It was no accident that Valtari was initially filed under Ambient on this site, for this is an album that bears all the hallmarks of the genre – soft, lush keyboards, atmospheric crackles, slow tempi and precious little in the way of drumming. Yet Sigur Rós are a (post-) rock band and fit many of the expectations there too – tracks that are epically widescreen, building patiently to crescendo and release, strings and chorus where appropriate (and SR can splash out on getting The Sixteen on board here), songs that were clearly designed to capture the forces of nature on a geographical scale rather than written to be strummed away at an open mic night. In some ways Valtari is a retreat to the sound of ( ), away from the poppy, more obvious post-rockisms of Takk… and Me∂ su∂ í eyrum vi∂ spilum endalaust, and it might not necessarily appeal to fans of those two albums who could argue that it’s not immediate enough, containing several tracks that are unlikely to appear in trailers for movies or nature documentaries. They should give it time, though – Valtari is a luminescent rather than anthemic record, as essential as anything they’ve ever done and likely to be a favourite for years to come. (Jeremy Bye)

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7) Kreng ~ Works for Abattoir Fermé (Miasmah)
“These are the sounds I have been listening to for as long as I can remember, It was always John ZornJohn CageDuke EllingtonDiamanda GalasYma SumacLes BaxterMartin DennyEnnio MorriconeBernard HerrmannCoilJohn ColtraneMiles DavisSun RaScornAphex TwinAutechreJ.S. BachDanny Elfman,Alan LomaxDJ ShadowJohn Barry, GodfleshDJ VadimTortoiseJerry Goldsmith, Billie Holiday, Amon TobinDmitri Shostakovich, Throbbing GristlePan SonicKevin MartinBrian EnoMorton FeldmanCharles Mingus, Art BlakeyMax SteinerThomas NewmanMike Patton, etc… I have no idea what unites them, but I think it has something to do with shying away from doing what is expectable. Reaching for something that is unknown to mankind, taking a risk and putting your vulnerable self out there.” – Peijn Caudron aka Kreng

Kreng is Belgium’s  Pepijn Caudron, and though his work may appeal to fans of dark ambient, his latest release demonstrates how that aesthetic can be harnessed while working within the forms and timbres of a very different genre.  Works for Abattoir Fermé  consists of 4 works each in two parts, written to accompany silent theatre pieces and a TV series staged by the Belgian experimental theatre group Abattoir Fermé.   (Joseph Sannicandro)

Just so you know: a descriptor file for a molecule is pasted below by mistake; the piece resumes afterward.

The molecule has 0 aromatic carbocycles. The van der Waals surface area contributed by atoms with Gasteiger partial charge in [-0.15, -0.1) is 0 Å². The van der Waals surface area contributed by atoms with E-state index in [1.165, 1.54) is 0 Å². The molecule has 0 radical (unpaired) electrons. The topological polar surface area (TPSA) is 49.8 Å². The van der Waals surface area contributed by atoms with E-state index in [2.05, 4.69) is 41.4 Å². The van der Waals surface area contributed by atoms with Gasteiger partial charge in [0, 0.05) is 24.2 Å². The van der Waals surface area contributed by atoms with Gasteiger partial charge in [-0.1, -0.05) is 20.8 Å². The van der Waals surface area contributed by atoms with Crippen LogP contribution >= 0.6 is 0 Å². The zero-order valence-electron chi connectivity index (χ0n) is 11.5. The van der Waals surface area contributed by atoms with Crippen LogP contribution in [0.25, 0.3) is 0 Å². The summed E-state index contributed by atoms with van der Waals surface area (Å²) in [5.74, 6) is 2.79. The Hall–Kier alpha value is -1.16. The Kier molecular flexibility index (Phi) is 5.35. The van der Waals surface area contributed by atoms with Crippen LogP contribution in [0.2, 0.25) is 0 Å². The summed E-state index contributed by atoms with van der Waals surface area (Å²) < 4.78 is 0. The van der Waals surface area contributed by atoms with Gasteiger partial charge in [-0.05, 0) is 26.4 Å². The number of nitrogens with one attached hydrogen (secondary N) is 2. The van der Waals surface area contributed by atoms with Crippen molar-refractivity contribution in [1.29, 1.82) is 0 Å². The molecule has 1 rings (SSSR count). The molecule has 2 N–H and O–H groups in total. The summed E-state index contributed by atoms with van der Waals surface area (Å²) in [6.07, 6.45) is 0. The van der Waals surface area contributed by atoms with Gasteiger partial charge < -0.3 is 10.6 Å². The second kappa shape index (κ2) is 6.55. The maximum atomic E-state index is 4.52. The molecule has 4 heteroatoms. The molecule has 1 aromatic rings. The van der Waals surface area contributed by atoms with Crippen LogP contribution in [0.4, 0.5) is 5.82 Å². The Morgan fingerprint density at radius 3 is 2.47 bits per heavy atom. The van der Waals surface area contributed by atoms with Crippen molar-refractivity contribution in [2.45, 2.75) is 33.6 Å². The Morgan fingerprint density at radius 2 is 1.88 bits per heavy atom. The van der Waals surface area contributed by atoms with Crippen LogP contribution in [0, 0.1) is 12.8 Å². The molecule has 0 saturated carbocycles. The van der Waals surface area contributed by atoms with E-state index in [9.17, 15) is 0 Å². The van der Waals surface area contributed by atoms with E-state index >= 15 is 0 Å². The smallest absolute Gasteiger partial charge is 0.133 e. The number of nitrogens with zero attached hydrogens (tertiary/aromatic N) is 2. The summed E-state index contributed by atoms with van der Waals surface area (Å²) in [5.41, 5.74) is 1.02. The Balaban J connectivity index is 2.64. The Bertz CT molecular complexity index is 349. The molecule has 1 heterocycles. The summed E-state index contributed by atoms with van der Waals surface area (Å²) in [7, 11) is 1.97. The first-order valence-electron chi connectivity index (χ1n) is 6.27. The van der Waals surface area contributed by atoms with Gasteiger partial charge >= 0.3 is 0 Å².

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8) Julia Holter ~ Ekstasis (RVNG)
Ekstasis is Julia Holter’s second release, and it’s a stunner. Her beautiful singing is seemingly capable of any and all emotion. Shining with surreal positivity, her vocals are always upbeat and almost choral in delivery. Added syncopated beats overflow into her vocal harmony, and incandescent synths further deepen the experience; the whole effect is magic. Ekstasis is a brave concoction, but where Holter really shines is in her artistic originality, and her amazing depth of creativity that simply oozes off of the record. Her music positively projects itself and always keeps you attentive. Despite all of the elements coalescing, Ekstasis never feels full to bursting; it’s just the right mix. Ekstasis could be considered faintly eclectic, pulling as she does from multiple musical influences –  and in so doing, her creativity is allowed to transcend into pure, artistic gold – seen through the eyes of a musical goddess.  (James Catchpole)